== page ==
Soviet leader Mikhail Gorbachev releases Andrei Sakharov and his wife from internal exile in Gorky.
Two years earlier, Jason Robards and Glenda Jackson portrayed the Sakharovs in a TV movie about what led to this form of imprisonment. HBO moved up the film's premiere date because of Sakharov's hunger strike, which was undertaken in hopes it would force the authorities to let his wife leave the country for a needed operation.
Here is an extended excerpt from the New York Times review of that TV movie:
Essential biographical details are taken care of in the very first scene as a Soviet official lectures an unidentified group, who may or may not be members of the K.G.B., about Dr. Sakharov's background: born in 1921, a doctorate in physics in 1953, the year he also became the youngest member ever to be elected to the Academy of Sciences. As the physicist credited with developing the hydrogen bomb for the Soviet Union, Dr. Sakharov is one of the country's elite. He is a respected academician and, as another dissident later explains, more than that - ''You're one of them, not a Jew.''
Portrayed powerfully by Jason Robards, whose lean and craggy face comes closer to resembling Boris Pasternak, this Sakharov is a quiet, rather dour man who insists that he doesn't always seek out trouble. Yes, someone agrees, but ''you don't always avoid it either.'' When approached to sign a petition for an arrested dissident, Sakharov tells his first wife (Anna Massey), ''If I was in a prison camp, wouldn't you want people signing petitions for me.'' As he drifts slowly but unhesitatingly into more unpopular causes, his privileges are cut back and eventually he loses his top position as a teacher of physics. After the death of his wife, he sits alone on a park bench, still being watched by the authorities from a distance.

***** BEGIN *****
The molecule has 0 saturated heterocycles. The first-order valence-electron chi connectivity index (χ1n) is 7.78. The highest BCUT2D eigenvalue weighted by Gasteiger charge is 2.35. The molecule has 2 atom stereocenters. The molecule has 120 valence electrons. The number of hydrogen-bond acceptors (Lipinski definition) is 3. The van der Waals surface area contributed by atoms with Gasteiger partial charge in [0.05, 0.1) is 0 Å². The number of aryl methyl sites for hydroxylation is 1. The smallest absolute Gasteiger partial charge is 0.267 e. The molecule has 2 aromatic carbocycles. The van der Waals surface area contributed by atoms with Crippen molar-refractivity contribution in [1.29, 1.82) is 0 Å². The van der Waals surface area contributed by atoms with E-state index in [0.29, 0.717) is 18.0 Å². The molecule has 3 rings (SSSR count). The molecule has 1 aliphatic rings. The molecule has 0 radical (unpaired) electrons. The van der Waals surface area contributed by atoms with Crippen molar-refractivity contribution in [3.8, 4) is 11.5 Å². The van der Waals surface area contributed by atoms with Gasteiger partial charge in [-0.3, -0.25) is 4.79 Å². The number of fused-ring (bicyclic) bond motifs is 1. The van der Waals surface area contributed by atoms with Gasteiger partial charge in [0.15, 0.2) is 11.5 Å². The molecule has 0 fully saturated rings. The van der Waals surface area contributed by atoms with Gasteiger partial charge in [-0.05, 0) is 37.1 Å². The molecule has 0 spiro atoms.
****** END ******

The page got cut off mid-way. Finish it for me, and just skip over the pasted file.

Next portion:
Through his association with dissident causes he meets Miss Bonner, a divorced woman with grown children. She is played by Glenda Jackson, whose special chemistry with Mr. Robards gives their scenes an extraordinary weight. Half-Jewish and long an active Communist, Miss Bonner becomes the driving force in Dr. Sakharov's life. When they eventually marry, he acquires the family he never had and becomes dedicated to its survival, especially when it becomes apparent that the Bonner children are being threatened and punished for the supposed transgressions of their parents.
It is Miss Bonner's elderly mother who prophetically warns her son-in- law that things are not so different from what they were under Stalin. Today they don't need terror, she observes, they have other ways, such as marshaling ''world opinion'' and having colleagues denounce you. ''They'' are not different, she insists, only smarter.
Why does Dr. Sakharov resist? He tells Western journalists that he has a need to create ideals. No ideals, no hope, he says, ''and then one is completely in the dark, in a hopeless blind alley.''
Needless to say, the Sakharov fight for human rights knows no geographical limitations. Among his more personal causes is his resistance to arguments for nuclear superiority or the death penalty. If he were outside the Soviet Union, he doubtless would be at the forefront of demonstrations that wouldn't necessarily be sanctioned by some of his current supporters. This is the crucial point scored quietly in this film, even as it shows George Orwell's vision of ''Nineteen Eighty-Four'' harrowingly close to being fully realized in the Soviet Union.
Writing up this piece only makes it more imperative that I finally get myself a scanner for Toobworld Central. I can't find a single decent photo or video clip from that TV movie online, but I do have one in a massive book on TV movies in the Great Library. Oh well. I'll post it eventually, so that anybody else who might find themselves in need of a picture of the televersion of Sakharov can find one......